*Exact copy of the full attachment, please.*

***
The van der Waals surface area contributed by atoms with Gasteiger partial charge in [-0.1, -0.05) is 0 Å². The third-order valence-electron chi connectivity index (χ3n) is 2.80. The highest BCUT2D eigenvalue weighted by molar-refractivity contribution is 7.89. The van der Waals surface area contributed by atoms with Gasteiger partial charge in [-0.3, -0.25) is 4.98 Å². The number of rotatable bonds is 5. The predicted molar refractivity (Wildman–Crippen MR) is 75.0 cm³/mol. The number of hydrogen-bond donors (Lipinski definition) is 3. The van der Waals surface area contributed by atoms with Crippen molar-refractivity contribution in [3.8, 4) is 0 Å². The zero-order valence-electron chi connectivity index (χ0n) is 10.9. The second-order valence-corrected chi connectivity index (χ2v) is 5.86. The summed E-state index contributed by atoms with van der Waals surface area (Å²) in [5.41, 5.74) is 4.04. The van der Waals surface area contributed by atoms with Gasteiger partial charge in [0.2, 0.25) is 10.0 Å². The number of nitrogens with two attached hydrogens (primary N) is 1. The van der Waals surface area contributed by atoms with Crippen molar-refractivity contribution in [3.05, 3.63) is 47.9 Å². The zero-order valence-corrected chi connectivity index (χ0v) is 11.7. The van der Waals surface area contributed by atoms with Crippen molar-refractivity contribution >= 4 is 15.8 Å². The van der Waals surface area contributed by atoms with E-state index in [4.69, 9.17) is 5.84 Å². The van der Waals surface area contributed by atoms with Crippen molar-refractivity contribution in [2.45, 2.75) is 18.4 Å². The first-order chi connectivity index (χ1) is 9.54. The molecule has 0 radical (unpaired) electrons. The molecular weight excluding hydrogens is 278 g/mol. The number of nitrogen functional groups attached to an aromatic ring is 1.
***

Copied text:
The van der Waals surface area contributed by atoms with Gasteiger partial charge in [-0.1, -0.05) is 0 Å². The third-order valence-electron chi connectivity index (χ3n) is 2.80. The highest BCUT2D eigenvalue weighted by molar-refractivity contribution is 7.89. The van der Waals surface area contributed by atoms with Gasteiger partial charge in [-0.3, -0.25) is 4.98 Å². The number of rotatable bonds is 5. The predicted molar refractivity (Wildman–Crippen MR) is 75.0 cm³/mol. The number of hydrogen-bond donors (Lipinski definition) is 3. The van der Waals surface area contributed by atoms with Crippen molar-refractivity contribution in [3.8, 4) is 0 Å². The zero-order valence-electron chi connectivity index (χ0n) is 10.9. The second-order valence-corrected chi connectivity index (χ2v) is 5.86. The summed E-state index contributed by atoms with van der Waals surface area (Å²) in [5.41, 5.74) is 4.04. The van der Waals surface area contributed by atoms with Gasteiger partial charge in [0.2, 0.25) is 10.0 Å². The number of nitrogens with two attached hydrogens (primary N) is 1. The van der Waals surface area contributed by atoms with Crippen molar-refractivity contribution in [3.05, 3.63) is 47.9 Å². The zero-order valence-corrected chi connectivity index (χ0v) is 11.7. The van der Waals surface area contributed by atoms with Crippen molar-refractivity contribution >= 4 is 15.8 Å². The van der Waals surface area contributed by atoms with E-state index in [4.69, 9.17) is 5.84 Å². The van der Waals surface area contributed by atoms with Crippen molar-refractivity contribution in [2.45, 2.75) is 18.4 Å². The first-order chi connectivity index (χ1) is 9.54. The molecule has 0 radical (unpaired) electrons. The molecular weight excluding hydrogens is 278 g/mol. The number of nitrogen functional groups attached to an aromatic ring is 1.